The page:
Now, we are left with the three leagues dominated by giants; this comes as no surprise to anyone who has followed these leagues over the past four seasons. Ligue 1 is very evidently dominated by Paris Saint-Germain, with only one other team within 0.75 xGD/90 of them; this dominance is drastic and shows a real lack of competitiveness and “farmer-y” nature that’s not even shown by the Premier League or the Bundesliga. Meanwhile, the Premier League has Manchester City at the top, Liverpool around 0.5 xGD/90 behind, and a couple other teams yet further behind as the quality in the league drops off even further; this is indicative of exactly what has been observed over the last few seasons: Manchester City have been utterly dominant, Liverpool have pushed them close with consistently top-tier (but not ridiculous) performances to catch City when they slip up, and the other teams essentially compete for a third place trophy. The Bundesliga also paints a similar picture, where Bayern Munich take the place of City and Dortmund the place of Liverpool; however, the gap between Bayern and Dortmund is even larger and Dortmund are not pushing Bayern the same way that Liverpool push City, instead serving a clear “best of the rest role,” above every other team in the league by a reasonable (but not unfathomable) margin, but well behind Bayern, leading to a dominant league that gives a “farmer-y” quality.

One important place to look, furthermore, to get a glimpse of the competitiveness of the league further down, is how many teams were in the top 35 in one season (say 2020-2021) but not in the 3 other seasons. 5 French teams, 3 English teams, 4 Spanish teams, and 3 German teams were in the top 35 European teams by xGD/90 for the top 5 leagues in 2020-21 but were not present in all of the 3 previous seasons. This suggests that the French league is quite interesting and competitive below the top teams (something also noted in the points gap analysis), the Spanish league a bit less so, and the English and German leagues even less so. The Italian league doesn’t appear, likely due to 7 teams in the league (almost half of the league) being in the chart already, which provides ample competitiveness for the top half of the league; by contrast, only 2 French teams, 4 English teams, 3 German teams, and 3 Spanish teams appeared in the chart, suggesting that the gap between the top and the rest in Italy is not as great as it is in any of the other four countries.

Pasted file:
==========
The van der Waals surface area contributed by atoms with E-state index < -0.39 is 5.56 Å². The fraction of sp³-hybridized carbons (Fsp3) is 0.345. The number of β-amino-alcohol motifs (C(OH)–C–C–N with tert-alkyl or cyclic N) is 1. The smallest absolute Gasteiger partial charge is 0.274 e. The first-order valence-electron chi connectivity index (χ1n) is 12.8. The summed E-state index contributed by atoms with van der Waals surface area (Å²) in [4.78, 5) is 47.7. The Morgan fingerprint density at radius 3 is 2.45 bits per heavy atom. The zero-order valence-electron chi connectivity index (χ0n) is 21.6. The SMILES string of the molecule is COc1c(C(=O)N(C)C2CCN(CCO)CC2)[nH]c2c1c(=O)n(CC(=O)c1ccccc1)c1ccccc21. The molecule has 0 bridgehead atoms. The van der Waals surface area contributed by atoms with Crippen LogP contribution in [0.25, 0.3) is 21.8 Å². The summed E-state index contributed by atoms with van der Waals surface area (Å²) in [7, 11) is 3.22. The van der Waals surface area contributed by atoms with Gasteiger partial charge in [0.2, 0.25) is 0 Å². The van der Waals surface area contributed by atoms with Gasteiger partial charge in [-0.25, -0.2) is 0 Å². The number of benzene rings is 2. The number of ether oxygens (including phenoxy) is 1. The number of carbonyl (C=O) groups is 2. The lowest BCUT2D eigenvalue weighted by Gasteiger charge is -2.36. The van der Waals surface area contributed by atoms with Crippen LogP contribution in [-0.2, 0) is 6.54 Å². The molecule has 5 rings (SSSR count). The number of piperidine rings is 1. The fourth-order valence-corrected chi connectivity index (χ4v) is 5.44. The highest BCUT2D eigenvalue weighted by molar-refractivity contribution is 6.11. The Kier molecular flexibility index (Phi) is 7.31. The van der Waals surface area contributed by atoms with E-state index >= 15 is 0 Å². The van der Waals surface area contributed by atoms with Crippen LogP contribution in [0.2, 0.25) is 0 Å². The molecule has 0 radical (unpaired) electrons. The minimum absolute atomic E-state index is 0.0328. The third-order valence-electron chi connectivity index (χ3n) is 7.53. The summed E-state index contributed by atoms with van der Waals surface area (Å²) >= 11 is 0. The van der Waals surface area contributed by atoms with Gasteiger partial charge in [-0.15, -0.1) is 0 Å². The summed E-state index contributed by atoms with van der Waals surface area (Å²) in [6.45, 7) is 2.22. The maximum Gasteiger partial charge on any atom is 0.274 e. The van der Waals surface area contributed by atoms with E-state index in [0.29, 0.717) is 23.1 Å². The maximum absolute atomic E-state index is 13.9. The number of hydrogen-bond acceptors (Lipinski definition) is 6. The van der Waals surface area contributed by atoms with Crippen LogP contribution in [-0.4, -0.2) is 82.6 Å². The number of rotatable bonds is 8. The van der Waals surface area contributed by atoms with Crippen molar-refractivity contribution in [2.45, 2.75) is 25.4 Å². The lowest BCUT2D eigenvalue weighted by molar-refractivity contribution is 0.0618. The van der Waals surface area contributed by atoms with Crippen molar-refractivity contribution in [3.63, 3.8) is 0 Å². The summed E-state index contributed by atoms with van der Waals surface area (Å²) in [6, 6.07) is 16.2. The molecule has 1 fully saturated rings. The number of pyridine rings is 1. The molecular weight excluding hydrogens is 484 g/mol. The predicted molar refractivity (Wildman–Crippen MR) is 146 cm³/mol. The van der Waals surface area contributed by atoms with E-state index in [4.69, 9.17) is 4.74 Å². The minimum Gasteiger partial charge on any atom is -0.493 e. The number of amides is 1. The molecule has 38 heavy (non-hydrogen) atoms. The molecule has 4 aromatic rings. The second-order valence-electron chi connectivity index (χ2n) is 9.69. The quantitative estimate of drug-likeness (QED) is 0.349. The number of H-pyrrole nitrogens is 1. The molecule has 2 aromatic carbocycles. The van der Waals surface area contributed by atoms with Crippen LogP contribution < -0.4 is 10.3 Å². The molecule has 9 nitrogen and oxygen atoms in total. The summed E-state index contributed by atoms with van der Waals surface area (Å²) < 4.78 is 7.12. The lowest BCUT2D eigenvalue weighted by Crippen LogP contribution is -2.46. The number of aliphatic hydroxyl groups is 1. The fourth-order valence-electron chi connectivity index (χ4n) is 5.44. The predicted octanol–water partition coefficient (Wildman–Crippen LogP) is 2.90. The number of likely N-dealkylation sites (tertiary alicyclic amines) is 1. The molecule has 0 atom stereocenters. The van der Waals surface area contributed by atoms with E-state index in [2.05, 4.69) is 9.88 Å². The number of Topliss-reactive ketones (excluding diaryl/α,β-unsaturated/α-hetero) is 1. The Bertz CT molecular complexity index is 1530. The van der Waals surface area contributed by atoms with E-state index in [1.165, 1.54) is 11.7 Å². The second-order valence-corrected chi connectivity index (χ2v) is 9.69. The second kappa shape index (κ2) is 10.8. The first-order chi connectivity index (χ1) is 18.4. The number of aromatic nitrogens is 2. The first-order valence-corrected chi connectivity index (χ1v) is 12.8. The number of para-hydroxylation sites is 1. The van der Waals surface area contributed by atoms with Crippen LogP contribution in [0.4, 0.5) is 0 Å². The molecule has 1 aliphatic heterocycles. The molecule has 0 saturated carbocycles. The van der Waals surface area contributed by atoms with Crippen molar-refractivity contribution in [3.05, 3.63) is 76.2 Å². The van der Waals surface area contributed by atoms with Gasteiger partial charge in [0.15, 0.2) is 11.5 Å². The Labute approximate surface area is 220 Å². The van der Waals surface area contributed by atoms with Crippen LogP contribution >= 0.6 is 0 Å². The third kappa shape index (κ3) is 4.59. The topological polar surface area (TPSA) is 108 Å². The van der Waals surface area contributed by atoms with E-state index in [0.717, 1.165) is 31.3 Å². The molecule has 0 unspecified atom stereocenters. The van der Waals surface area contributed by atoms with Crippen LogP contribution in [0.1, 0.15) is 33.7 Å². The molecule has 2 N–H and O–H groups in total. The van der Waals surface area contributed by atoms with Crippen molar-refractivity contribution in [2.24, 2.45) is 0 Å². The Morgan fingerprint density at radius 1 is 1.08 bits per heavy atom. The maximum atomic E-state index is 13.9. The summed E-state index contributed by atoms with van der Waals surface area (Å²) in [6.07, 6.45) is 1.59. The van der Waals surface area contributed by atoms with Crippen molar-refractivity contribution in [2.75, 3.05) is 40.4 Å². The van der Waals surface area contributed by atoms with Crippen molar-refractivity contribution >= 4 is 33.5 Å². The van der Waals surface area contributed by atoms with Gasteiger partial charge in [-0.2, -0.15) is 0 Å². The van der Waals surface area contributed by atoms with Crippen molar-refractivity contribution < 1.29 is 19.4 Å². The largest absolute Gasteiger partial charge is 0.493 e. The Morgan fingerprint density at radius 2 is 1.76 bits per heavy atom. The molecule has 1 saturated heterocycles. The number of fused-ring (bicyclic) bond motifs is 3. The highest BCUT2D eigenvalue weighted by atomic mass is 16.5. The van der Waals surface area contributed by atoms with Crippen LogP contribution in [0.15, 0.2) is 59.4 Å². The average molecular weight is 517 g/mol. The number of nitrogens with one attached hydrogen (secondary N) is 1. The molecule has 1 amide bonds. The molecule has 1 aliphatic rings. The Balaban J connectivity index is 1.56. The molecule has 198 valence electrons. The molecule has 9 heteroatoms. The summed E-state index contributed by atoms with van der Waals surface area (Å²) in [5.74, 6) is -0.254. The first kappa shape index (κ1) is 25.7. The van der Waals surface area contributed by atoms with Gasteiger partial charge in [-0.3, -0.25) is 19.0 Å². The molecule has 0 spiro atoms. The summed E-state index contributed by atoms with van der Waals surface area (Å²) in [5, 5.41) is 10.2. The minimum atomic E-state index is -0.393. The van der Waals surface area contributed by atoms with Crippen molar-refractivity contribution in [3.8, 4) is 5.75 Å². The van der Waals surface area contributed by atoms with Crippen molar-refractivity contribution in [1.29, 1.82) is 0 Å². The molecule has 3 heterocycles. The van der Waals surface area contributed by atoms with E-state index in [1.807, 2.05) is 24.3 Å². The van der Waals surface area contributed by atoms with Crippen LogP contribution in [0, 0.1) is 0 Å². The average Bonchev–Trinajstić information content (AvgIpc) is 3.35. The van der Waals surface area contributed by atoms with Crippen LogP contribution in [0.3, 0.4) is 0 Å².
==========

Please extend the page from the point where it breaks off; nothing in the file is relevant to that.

Thus, these two analyses clearly suggest that Italy is the most competitive and clustered league, one that is the least “farmer-y,” with the Bundesliga on the other side of the spectrum being the most “farmer-y,” with Bayern Munich dominating. In between, again, are 3 different types of leagues: the Premier League will offer predictable champions but a bit of chaos just underneath, Ligue 1 will offer pure dominance by one team and another team chasing close in exchange for a more competitive table vying for positions from 2nd to 7th, and LaLiga will offer razor-thin title races between three known teams and a jumble of teams just below. The statistical analyses portray the five leagues in five different styles, and they give credence to fans’ arguments about how other leagues are farmers’ leagues (well, except for Serie A), and they also explain the five different products the individual leagues are selling to millions of fans within Europe and throughout the world.